Tree Inspection and Identification at Wanlass Park


A flowering Western redbud.

It’s that time of year again, when trees bud and new leaves grow. As the end of the school year quickly approaches, this new growth is a reminder of the new experiences to come for our students, many of whom will be participating in summer opportunities or heading off to college come fall. When Richmond High’s Earth Team interns visited Wanlass Park at the end of March, they saw first hand how beautiful trees can be in the spring.


A saucer magnolia in full bloom.

To reach our goal of planting 60 trees this school year, our planting team still has a few more days of work to go to get 14 more trees in the ground. Soon the weather will begin to warm up, which will make planting a bit more challenging as the ground hardens up.

At Wanlass, our interns have planted a variety of species, providing a beautiful and interesting aesthetic to the park. Many of these trees are deciduous, meaning they lose their leaves in the winter and regrow in the spring. Some deciduous trees, such as the Western redbud and saucer magnolia, will produce flowers during this period and can be absolutely stunning to look at.  Other deciduous trees don’t get such magnificent flowers and instead have a more subtle regrowth of leaves (such as the blue oak or red maple).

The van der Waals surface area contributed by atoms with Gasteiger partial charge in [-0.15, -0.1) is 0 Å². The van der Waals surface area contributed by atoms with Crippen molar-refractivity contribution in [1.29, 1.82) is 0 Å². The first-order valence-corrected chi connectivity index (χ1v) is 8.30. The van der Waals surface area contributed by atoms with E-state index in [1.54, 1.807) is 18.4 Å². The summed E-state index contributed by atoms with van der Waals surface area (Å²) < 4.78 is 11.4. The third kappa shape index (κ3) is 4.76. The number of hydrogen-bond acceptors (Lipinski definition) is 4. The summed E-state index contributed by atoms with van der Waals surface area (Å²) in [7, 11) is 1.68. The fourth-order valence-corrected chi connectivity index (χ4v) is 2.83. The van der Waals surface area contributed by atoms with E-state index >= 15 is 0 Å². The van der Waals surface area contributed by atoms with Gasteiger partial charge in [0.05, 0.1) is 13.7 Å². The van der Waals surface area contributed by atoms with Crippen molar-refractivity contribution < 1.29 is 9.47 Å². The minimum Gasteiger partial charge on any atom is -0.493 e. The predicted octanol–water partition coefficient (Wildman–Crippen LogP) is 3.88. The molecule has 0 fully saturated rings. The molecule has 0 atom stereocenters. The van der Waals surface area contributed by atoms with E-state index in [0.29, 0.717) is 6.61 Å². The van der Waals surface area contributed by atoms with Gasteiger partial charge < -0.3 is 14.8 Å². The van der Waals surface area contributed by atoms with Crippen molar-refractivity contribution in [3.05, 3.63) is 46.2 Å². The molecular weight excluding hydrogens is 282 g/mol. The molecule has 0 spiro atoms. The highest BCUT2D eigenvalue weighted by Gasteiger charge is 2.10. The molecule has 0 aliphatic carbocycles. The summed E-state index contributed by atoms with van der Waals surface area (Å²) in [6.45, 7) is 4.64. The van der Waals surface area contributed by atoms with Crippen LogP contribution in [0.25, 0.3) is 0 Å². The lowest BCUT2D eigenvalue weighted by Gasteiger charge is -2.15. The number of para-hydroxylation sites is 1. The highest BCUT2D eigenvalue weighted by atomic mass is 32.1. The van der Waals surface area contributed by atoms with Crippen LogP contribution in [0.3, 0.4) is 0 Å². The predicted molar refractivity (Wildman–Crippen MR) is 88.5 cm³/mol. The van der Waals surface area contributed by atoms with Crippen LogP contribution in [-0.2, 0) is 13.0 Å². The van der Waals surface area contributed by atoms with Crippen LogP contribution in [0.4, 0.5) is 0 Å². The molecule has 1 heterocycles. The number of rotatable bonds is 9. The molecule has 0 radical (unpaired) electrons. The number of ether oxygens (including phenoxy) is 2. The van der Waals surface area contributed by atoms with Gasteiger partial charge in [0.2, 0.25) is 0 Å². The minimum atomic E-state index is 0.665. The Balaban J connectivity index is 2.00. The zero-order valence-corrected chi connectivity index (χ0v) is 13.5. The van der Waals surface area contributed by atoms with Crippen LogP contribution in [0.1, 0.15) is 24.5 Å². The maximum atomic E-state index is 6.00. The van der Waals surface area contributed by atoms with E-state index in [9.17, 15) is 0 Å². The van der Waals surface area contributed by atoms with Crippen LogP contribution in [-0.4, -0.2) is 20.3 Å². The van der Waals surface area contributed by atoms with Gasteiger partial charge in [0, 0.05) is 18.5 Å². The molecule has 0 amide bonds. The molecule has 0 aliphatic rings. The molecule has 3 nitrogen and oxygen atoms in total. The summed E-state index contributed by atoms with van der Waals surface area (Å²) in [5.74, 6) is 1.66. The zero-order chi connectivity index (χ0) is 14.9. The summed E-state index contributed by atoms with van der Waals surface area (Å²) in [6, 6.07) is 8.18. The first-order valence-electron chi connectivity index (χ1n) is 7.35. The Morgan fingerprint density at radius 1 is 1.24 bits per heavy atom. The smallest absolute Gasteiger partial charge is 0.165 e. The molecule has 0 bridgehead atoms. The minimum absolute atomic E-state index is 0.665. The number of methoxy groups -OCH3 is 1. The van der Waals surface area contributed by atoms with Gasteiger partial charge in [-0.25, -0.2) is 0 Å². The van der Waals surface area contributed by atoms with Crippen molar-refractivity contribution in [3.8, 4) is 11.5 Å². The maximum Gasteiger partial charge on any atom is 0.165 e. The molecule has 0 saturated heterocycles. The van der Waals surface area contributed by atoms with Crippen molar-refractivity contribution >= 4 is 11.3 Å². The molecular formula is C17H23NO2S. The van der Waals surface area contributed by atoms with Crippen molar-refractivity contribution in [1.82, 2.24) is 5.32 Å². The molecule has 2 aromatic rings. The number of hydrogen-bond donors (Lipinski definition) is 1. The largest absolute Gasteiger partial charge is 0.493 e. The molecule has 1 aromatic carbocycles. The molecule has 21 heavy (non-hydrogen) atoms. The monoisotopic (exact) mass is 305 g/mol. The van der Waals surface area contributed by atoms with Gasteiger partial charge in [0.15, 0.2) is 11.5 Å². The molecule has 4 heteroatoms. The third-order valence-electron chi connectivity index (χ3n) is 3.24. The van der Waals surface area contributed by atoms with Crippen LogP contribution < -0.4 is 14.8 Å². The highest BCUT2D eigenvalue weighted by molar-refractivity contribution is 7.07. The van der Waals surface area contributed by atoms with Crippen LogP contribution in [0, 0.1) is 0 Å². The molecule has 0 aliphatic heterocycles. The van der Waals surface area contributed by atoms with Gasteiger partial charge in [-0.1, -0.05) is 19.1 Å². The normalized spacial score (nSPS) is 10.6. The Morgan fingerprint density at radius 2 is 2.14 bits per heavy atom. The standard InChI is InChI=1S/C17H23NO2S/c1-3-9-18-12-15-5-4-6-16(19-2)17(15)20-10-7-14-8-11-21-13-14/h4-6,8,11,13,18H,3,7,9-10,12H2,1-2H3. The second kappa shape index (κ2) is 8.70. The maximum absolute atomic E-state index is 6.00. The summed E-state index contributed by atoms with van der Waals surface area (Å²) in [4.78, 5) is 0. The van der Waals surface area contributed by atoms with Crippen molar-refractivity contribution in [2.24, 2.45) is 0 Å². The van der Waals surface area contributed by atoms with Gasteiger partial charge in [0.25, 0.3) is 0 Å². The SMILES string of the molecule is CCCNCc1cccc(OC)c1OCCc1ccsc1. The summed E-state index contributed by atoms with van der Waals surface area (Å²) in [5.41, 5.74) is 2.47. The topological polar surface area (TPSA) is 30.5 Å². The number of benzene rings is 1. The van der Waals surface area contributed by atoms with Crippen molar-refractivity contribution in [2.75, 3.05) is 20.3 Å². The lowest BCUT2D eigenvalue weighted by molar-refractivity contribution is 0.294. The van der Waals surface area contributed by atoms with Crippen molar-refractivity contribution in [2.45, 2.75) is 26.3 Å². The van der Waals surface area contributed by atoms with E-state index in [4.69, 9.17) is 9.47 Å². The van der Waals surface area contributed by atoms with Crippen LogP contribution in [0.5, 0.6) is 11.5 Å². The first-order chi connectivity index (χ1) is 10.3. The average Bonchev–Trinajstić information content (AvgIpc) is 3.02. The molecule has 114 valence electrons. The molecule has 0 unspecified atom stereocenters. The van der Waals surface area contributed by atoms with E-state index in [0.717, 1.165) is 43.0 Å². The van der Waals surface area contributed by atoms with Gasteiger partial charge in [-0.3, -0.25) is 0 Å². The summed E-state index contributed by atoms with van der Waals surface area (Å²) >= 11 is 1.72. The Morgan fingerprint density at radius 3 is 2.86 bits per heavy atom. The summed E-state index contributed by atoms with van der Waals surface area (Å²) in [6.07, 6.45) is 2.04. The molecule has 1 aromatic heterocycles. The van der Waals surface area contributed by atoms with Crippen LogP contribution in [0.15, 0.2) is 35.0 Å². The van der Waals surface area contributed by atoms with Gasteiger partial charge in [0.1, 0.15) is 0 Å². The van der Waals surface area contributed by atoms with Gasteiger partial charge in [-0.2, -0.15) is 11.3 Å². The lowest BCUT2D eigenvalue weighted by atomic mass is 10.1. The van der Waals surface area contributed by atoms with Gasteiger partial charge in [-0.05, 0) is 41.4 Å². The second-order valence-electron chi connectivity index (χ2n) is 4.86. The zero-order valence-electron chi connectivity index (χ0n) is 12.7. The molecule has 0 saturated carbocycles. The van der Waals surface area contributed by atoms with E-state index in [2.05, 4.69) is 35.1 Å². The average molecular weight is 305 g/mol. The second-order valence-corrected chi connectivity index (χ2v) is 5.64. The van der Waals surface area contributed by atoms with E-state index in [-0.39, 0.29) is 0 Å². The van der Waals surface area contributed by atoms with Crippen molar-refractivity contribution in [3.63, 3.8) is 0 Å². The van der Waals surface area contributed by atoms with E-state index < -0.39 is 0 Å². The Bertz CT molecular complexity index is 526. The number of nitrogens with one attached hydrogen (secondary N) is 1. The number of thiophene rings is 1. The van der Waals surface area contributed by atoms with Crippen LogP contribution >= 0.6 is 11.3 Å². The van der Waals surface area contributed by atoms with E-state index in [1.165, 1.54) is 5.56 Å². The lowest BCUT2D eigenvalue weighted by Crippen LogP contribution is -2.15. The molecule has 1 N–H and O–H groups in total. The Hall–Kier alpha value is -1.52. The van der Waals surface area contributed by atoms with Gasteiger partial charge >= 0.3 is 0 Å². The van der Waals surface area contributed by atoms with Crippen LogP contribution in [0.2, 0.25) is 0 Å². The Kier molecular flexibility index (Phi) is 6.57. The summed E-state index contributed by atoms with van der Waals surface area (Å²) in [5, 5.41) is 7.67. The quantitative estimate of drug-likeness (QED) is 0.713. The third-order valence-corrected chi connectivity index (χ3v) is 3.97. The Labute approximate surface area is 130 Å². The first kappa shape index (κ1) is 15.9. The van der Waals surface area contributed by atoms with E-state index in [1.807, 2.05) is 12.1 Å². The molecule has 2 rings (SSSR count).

On the other hand, several of species at Wanlass Park are evergreen, which means that they keep their green leaves all year round. Coast live oaks and deodara cedars are two examples of evergreen trees that the interns have planted. These types of trees retain more of the nutrients located in their leaves and have extra protection against damage from winter weather.

The team looks forward to seeing their trees continue to grow and thrive, just as we hope that all our interns will do as well!



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